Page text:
AZ nonprofits rely on Spring Training for donations. MLB labor dispute could be devastating

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Matthew Casey / KJZZ

Kimberly Muhammad (left to right), her son Israel and Jibriel Saunders take a break from gardening at Peoria Elementary School.

Jibriel Saunders used a hand rake to plow new soil in one of the roughly 20 flower beds that dot the Peoria Elementary School campus.

“Right now, it’s the reconstruction process after the pandemic,” he said.

The garden of herbs, staple vegetables and exotic fruits has helped feed more than 100 families as the virus wreaked havoc.

“We want to let children know that there are fresh products. We want to teach them how to use it. We want to teach them how to cook it, ”said Saunders, who calls himself Chef Bombay.

Jibriel saunders

Matthew Casey / KJZZ

Jibriel Saunders, aka Chef Bombay, works in the community garden he maintains for Zuri’s Circle at Peoria Elementary School.

The gardening work that Saunders does is done through a non-profit organization called Zuri’s Circle. Co-founder Kimberly Muhammad helped water new plants.

“One of the things we’re going to do at the start of the year is resume our program,” she said. “And each student who participates will receive a gardening apron. They’re going to be able to come here and plant. They will be able to take this food home, ”she said.

The money for the work came from the Peoria Diamond Club. This was the second time the group had turned Cactus League sponsorship into funding for Zuri’s Circle.

“The first year we applied, we got a grant from them. And it was wonderful because it helped us to start putting things in this garden, ”Muhammad said.

Spring training, which the Peoria Diamond Club uses to donate to nonprofits and charities that help children, faces big disruption for the third year in a row. This time, it’s because the owners of Major League Baseball locked their players out on December 2nd.

“And we believe this is the best strategy to protect the 2022 season for the benefit of our fans,” Commissioner Rob Manfred said at a press conference.

The work stalemate is a concern for many organizations in Arizona that rely on the economic impact of the Cactus League. Manfred was asked if a working deal needs to be made by a certain date to avoid having to delay or cancel matches.

“I just think speculating on delivery times at this point (is) not productive,” Manfred replied.

The baseball players’ union leader accused Manfred of putting lies in a letter to fans. The parties do not seem close to an agreement. It is possible that the union struggle will continue beyond the start date of the spring training.

Days after Manfred’s intervention, CEO Roz Shanley addressed members of the Peoria Diamond Club at a toy drive and social event.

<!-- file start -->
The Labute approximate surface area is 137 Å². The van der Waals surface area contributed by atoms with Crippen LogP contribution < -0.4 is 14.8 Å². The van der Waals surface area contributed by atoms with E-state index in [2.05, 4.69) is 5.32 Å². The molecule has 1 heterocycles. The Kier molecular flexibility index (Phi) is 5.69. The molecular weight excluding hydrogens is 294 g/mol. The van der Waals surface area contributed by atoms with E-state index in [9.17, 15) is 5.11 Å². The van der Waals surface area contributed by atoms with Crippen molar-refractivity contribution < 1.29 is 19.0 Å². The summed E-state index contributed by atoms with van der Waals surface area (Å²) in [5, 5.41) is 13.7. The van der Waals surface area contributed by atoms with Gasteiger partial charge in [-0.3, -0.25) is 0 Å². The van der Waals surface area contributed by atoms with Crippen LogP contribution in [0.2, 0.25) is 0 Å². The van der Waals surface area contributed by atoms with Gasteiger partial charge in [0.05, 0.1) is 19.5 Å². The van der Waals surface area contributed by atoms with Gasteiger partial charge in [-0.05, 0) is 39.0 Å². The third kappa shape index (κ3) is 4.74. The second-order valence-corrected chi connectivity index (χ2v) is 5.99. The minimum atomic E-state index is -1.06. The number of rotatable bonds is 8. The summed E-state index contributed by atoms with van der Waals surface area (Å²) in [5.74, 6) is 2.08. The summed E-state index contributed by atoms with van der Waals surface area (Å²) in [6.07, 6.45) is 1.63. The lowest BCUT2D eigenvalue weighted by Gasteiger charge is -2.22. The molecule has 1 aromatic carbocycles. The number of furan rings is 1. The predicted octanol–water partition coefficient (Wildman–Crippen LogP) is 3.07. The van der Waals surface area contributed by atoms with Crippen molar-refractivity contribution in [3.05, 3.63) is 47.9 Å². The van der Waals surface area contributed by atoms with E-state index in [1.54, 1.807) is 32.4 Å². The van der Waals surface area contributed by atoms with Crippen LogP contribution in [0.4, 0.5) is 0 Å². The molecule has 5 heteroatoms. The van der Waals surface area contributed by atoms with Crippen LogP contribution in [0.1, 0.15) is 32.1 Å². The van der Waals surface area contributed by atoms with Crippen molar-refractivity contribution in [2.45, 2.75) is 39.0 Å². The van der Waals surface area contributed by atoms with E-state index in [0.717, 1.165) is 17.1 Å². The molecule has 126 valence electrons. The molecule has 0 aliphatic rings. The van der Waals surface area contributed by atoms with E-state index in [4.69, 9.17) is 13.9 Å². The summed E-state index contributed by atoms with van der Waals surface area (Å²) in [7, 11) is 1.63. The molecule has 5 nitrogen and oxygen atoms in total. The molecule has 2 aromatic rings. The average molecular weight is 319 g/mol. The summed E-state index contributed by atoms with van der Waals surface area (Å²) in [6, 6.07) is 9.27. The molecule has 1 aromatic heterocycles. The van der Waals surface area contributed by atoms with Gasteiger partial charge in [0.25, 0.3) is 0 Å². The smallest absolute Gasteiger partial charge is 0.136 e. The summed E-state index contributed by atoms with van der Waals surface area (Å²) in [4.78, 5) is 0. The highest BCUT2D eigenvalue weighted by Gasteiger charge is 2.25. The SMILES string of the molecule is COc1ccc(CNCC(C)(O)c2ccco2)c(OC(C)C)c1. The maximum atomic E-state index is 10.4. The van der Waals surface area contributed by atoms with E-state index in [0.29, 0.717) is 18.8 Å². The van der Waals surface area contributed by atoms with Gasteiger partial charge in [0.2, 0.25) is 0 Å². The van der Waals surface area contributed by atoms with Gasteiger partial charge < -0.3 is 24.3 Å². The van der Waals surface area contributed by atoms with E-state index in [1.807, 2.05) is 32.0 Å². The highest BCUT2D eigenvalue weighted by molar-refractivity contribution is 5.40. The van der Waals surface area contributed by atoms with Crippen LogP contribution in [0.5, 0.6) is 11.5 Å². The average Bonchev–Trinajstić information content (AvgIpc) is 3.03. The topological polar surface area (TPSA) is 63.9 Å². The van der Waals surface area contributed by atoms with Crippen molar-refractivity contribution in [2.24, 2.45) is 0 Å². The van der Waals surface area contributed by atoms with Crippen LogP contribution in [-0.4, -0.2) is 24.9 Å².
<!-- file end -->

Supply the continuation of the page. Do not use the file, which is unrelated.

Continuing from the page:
Volunteers munched on mini Bundt cakes and sat at long tables in a large, luxury suite built into the third baseline bleachers of Peoria’s Cactus League baseball stadium.

Roz shanley

Matthew Casey / KJZZ

Roz Shanley, Executive Director of the Peoria Diamond Club, presents a grant to Zuri’s Circle.

“Thank you for launching the spirit of the season by brightening up the life of a child. That’s what these toys are going to do, ”Shanley said.

Volunteers run the park on match days. Their work is the foundation of fundraising that pays for grants, like those used to grow fresh produce in the community garden at Peoria Elementary School. Shanley said she had heard questions about the baseball lockdown before.

“I’ll just say, by the way, that we hope and pray and are optimistic that they can get along and that it will be as soon as possible,” she said.

The plan, Shanley told the crowd, is to prepare for a normal Cactus League in 2022. Researchers at Arizona State University said that in 2018 this had an economic impact of around 650 million dollars. dollars.

“Here we are after two very strange seasons,” she said.

The construction of the Peoria complex in the 1990s solidified Arizona as a spring training host. The site prevented clubs from migrating to Florida and opened up the West Valley for Cactus League expansion.

Bob Hegedus is an original member of the Diamond Club.

“Well if you love baseball you can’t beat it. Not just the people, but you are up to the players, ”he said.

Hegedus is optimistic for 2022 despite the union struggle.

“It’s going to end and we’ll have spring training again because it has to go,” he said.

Peoria groups that receive grants to help children through the work Hegedus and others do hope he is right.

More stories from KJZZ

Kimberly mohammed

Matthew Casey / KJZZ

Kimberly Muhammad, co-founder of Zuri’s Circle, accepts a grant from the Peoria Diamond Club.

Kimberly mohammed

Matthew Casey / KJZZ

Kimberly Muhammad and her son Israel work in the community garden cultivated by the Zuri Circle at Peoria Primary School


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